The business linked to the Gladiators was enormous, and can be found in the number and grandeur of the gladiatorial schools, whose most famous was the “Ludus Magnus”, connected to the Colosseum by an underground tunnel, but also in the schools of Pompeii, Capua and Ravenna, the three most prestigious with the one in Rome.

Gladiators were often prisoners of war, but they could also be free men, who voluntarily chose to join a prison with different comforts.
They lived in structures organized with doctors, heating, baths, a cemetery and several other types of comfort, a series of luxuries uncomparable to the death for osteoarthritis that afflicted the most miserable social classes of the Empire.
The probability of dying was very high, moreover in a violent way as gutted by an animal during the “Venetiones” or killed by another gladiator, but the dream of glory and high remuneration attracted men like bees to honey. Rather than the athletic Massimo, played by Russel Crowe in the movie “The Gladiator”, the Roman wrestlers had to resemble his opponent, a Gaul of impressive size.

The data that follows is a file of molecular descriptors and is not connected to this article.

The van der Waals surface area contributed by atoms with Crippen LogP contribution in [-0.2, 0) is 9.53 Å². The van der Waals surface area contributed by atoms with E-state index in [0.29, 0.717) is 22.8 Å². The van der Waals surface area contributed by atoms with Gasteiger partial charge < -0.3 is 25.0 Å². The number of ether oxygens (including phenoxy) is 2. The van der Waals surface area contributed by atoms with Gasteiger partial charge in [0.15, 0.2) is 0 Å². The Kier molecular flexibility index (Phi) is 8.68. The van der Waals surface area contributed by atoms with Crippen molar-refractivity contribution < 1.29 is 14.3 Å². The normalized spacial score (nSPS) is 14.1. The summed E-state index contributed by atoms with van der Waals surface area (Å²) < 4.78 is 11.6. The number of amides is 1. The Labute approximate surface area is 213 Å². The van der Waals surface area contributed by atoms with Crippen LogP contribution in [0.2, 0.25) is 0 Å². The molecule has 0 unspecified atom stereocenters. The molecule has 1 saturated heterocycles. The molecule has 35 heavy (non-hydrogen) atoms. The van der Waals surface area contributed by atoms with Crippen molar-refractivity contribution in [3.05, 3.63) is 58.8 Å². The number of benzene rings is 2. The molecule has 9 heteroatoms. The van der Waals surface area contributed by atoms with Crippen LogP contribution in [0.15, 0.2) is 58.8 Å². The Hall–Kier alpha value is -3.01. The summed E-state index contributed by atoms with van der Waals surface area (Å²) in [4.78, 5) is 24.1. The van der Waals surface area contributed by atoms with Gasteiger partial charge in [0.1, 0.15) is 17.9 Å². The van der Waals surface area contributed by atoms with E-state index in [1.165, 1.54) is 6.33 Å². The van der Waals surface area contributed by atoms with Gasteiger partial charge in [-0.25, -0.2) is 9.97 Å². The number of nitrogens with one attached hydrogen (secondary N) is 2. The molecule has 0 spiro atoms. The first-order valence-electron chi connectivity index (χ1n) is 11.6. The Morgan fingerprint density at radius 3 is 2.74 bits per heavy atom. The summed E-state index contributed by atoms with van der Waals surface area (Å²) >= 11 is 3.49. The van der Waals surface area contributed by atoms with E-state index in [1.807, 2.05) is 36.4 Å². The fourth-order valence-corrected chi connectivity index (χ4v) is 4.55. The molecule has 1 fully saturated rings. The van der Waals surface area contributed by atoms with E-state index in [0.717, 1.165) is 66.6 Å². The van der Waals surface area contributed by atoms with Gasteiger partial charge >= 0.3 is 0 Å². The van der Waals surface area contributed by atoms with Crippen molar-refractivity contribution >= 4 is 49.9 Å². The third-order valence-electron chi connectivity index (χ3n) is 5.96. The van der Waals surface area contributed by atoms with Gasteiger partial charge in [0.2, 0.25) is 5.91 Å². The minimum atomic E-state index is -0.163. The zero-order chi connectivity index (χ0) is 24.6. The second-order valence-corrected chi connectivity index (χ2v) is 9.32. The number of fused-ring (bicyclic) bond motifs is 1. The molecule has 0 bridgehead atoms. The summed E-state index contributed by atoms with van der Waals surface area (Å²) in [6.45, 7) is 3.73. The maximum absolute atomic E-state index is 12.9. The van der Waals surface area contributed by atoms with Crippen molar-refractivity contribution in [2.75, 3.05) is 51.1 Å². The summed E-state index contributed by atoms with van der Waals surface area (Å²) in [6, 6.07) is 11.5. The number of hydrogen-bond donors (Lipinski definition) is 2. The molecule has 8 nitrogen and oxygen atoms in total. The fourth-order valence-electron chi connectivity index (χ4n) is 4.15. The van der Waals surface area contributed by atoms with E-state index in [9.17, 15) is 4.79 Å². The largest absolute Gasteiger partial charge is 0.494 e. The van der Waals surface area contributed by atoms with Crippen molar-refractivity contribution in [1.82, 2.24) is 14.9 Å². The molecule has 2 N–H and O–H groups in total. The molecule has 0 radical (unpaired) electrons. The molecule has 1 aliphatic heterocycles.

The Ludus Magnus in Rome with, in background, the Colosseum, a fountain, source Wikipedia

Proteins & Laughs

Let’s go back to our statement at the beginning.
Laughs at what ?
Laughs at the current obsession to proteneized at all costs the food and therefore the whole nutrition. We saw that Roman gladiators ate very little protein, especially animal proteins, but they were able to sustain fights with very high stakes for hours and hours with all the energy in their bodies.
So what? This exasperated search for a super–proteneized diet is the result of the umpteenth fashion, far from real and well founded nutritional needs. But this is another story… and we will tell you about it soon.

La tua iscrizione non può essere convalidata.
La tua iscrizione è avvenuta correttamente.
Iscriviti alla Newsletter e ricevi gratuitamente il nostro catalogo.

Per contattarci

Via Stura 24 – 10098 Rivoli (TO) – Italy
Tel +39 0119575805 | +39 0114440801

Cookies & Privacy Policy

2024 | Biobontà